Adding Unit Tests to Your NativeScript App

The bane of many a developer’s existence, writing unit tests is about as popular as seat belts in the 80’s. We know it’s a good idea, but how can you reach your six-pack of PBR with a strap across your shoulder?

austin powers - i also like to live dangerously

What if it were actually easy to write and execute unit tests? What if the open source framework you know and love (and use to create cross-platform mobile apps) included support for the most popular unit testing frameworks?

Let’s take a look at how you can unit test your NativeScript apps with some of the most popular unit testing frameworks available.

Why Unit Test?

First, for anyone new to unit testing, we should briefly talk about the why.

I used to hate testing. I’d rather code –> refresh browser –> ship it! This all changed when I started relying more on things outside of my control – like remote data sources and libraries with breaking changes. It only takes a single 4 hour session of tracking down a bug (which turns out to be a change to some remote API) to realize that adding simple automated tests to your code is a valuable and worthwhile time commitment.

Enter the unit test. Unit testing has us write tests, in code, to test the smallest pieces of our apps. In theory, as we write code, we should write corresponding unit tests. This way we end up with virtually 100% test coverage in our apps.

By regularly running these tests (preferably using Continuous Integration), we can automatically make sure that our app functions as expected.

not sure if code is working or tests are broken

Unit Testing Frameworks

Now of course, like anything else in the JavaScript utopia we live in, there are unit testing frameworks that make our lives considerably easier, such as:

And what a coincidence! It just so happens that NativeScript includes support for all of these frameworks out of the box! So let’s take a look at how we write some unit tests and how we execute them to test our apps.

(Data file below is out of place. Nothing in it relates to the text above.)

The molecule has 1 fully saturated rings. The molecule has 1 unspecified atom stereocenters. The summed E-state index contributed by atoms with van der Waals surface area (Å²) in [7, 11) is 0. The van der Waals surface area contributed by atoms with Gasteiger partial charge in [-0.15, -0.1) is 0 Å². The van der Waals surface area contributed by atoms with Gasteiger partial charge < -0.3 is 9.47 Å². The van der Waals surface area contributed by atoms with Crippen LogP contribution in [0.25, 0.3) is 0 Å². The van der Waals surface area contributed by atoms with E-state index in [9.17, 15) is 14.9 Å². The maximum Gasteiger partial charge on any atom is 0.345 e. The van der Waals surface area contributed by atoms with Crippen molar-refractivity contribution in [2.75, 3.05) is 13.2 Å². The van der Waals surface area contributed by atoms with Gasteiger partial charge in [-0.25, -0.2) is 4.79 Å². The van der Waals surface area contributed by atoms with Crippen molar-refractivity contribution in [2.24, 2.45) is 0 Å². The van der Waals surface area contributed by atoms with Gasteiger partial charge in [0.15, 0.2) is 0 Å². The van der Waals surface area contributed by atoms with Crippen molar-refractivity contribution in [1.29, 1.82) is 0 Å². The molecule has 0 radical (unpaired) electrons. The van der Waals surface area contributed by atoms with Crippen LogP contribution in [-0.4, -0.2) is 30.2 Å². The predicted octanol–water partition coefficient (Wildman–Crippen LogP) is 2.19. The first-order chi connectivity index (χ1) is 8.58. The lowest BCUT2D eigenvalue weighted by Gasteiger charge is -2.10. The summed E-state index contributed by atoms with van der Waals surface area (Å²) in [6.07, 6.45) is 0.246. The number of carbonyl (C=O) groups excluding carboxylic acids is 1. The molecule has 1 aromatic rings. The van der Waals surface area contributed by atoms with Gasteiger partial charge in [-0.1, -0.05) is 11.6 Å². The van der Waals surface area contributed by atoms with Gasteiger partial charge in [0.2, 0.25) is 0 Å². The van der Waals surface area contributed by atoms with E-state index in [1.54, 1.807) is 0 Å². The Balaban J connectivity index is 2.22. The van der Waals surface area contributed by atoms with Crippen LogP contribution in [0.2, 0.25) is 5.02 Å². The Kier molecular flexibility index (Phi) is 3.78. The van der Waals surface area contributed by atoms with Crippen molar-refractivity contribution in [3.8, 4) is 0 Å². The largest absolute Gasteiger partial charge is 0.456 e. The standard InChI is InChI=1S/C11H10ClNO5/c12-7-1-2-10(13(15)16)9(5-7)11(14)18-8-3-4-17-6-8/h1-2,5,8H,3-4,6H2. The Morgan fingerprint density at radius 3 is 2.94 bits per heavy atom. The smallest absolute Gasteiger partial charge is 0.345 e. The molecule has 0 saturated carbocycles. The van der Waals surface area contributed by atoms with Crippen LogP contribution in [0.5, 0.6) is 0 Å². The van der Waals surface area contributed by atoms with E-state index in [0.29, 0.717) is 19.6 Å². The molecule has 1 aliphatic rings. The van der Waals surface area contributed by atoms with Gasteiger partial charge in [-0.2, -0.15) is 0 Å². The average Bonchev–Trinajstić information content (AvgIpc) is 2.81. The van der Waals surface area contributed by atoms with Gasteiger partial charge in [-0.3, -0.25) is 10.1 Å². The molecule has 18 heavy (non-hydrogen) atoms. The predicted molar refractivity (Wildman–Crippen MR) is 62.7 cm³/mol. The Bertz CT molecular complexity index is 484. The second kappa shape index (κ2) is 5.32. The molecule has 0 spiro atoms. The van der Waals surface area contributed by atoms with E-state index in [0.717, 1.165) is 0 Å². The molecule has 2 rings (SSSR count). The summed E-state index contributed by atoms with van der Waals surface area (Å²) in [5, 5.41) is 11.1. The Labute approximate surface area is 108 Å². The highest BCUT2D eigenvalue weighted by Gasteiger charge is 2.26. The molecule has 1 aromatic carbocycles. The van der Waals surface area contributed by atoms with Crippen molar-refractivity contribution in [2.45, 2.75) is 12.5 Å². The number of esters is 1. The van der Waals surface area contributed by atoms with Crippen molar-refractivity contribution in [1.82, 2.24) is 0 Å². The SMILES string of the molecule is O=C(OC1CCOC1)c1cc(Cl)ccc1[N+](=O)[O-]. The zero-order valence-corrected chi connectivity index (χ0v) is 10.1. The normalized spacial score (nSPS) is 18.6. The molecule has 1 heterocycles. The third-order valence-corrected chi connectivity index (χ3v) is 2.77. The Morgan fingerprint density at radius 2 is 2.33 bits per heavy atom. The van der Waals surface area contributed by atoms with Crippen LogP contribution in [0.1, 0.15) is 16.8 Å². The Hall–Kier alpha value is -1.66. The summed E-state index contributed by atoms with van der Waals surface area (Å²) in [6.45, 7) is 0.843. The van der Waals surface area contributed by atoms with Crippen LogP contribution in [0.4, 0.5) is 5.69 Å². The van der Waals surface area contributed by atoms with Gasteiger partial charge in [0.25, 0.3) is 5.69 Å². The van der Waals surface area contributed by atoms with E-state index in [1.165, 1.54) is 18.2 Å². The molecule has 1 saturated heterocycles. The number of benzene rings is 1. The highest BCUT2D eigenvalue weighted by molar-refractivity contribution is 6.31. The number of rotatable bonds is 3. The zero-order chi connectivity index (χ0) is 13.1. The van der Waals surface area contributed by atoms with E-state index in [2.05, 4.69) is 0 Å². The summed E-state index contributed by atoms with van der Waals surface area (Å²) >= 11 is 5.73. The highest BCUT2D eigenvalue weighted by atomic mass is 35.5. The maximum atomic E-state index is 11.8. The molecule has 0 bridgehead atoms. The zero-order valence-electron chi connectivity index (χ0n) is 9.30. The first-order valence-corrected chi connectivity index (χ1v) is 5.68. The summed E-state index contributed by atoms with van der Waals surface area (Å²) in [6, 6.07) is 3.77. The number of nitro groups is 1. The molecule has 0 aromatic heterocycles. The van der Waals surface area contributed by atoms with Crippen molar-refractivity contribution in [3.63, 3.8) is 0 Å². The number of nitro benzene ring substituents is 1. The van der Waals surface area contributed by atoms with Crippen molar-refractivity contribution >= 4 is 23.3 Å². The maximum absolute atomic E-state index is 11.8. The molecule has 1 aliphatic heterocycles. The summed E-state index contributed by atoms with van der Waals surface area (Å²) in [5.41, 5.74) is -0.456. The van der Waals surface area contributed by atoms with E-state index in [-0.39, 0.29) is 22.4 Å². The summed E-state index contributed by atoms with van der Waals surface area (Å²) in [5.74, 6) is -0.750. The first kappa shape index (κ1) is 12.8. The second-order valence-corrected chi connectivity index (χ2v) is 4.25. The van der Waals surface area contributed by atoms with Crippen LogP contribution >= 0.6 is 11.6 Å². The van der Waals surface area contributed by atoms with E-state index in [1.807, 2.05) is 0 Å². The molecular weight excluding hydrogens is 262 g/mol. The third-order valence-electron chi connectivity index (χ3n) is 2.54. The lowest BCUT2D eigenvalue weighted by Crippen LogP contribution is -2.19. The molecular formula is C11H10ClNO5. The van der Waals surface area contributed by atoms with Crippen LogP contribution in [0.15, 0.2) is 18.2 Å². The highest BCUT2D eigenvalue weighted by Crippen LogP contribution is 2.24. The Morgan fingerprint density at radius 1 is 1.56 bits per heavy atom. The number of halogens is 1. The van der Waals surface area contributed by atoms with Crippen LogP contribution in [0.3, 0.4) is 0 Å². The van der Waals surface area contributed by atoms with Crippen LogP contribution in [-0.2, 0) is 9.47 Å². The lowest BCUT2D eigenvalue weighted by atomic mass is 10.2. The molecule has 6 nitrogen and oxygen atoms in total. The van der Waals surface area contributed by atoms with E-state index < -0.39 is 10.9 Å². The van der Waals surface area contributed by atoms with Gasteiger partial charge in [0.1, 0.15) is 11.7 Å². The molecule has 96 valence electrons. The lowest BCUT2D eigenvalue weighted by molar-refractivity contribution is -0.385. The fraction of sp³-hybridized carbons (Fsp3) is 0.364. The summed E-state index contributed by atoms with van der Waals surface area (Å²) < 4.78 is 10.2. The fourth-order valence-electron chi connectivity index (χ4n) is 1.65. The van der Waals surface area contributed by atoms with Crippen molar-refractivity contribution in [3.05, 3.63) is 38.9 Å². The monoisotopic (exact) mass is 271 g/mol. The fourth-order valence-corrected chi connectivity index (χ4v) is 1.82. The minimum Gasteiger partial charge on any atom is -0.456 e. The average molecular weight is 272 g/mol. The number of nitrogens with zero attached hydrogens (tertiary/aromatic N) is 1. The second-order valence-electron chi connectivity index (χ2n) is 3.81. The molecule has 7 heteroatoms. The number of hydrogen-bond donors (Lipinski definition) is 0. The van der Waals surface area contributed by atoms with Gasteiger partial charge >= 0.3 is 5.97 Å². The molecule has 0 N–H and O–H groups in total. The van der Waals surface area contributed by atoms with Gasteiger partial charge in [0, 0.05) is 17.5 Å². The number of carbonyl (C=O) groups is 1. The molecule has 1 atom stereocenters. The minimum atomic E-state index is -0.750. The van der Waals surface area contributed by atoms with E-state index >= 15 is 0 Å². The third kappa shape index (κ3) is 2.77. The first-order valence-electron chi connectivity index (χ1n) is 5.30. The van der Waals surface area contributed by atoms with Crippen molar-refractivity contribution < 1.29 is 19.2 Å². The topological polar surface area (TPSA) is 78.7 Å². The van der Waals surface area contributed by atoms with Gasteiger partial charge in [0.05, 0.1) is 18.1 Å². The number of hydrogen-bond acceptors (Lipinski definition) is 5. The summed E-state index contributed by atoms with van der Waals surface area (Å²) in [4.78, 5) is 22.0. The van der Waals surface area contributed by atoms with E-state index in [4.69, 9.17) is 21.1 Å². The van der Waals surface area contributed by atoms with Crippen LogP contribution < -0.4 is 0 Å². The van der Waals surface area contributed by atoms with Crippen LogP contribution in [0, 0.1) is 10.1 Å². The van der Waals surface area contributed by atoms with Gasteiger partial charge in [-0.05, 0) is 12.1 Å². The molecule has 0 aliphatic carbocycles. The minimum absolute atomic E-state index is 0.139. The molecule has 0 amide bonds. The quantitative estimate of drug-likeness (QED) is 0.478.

Setting Up Our Tests

I’m going to assume you already know the basics of NativeScript. It’s an open source framework for creating cross-platform native iOS and Android apps. If you haven’t already, make sure you go through the getting started tutorial.

Done? Great. Ok, so you’ve already run npm install -g nativescript to install NativeScript and tns create MyAwesomeApp to initialize your first app.

Next, let’s cd MyAwesomeApp to navigate to this newly created app directory.

And then, tns test init to initialize our project for unit testing. Finally, make a choice from the list of unit testing frameworks provided:

pick a unit testing framework

What happens next? A few things:

  • An app/tests directory is created, which is where all of your tests will be stored.
    • This directory also contains an examples.js file with some sample tests.
  • The appropriate nativescript-unit-test-runner npm module for the selected framework (and its dependencies) is installed.
  • A karma.conf.js file is created in the root of your project. More on Karma in a bit.

Writing Our Tests

The examples.js file created will have some sample tests using the framework you selected. Since all three of these frameworks are fairly similar in terms of syntax, I’ve chosen QUnit as my framework of choice:

qunit logo

// A sample QUnit test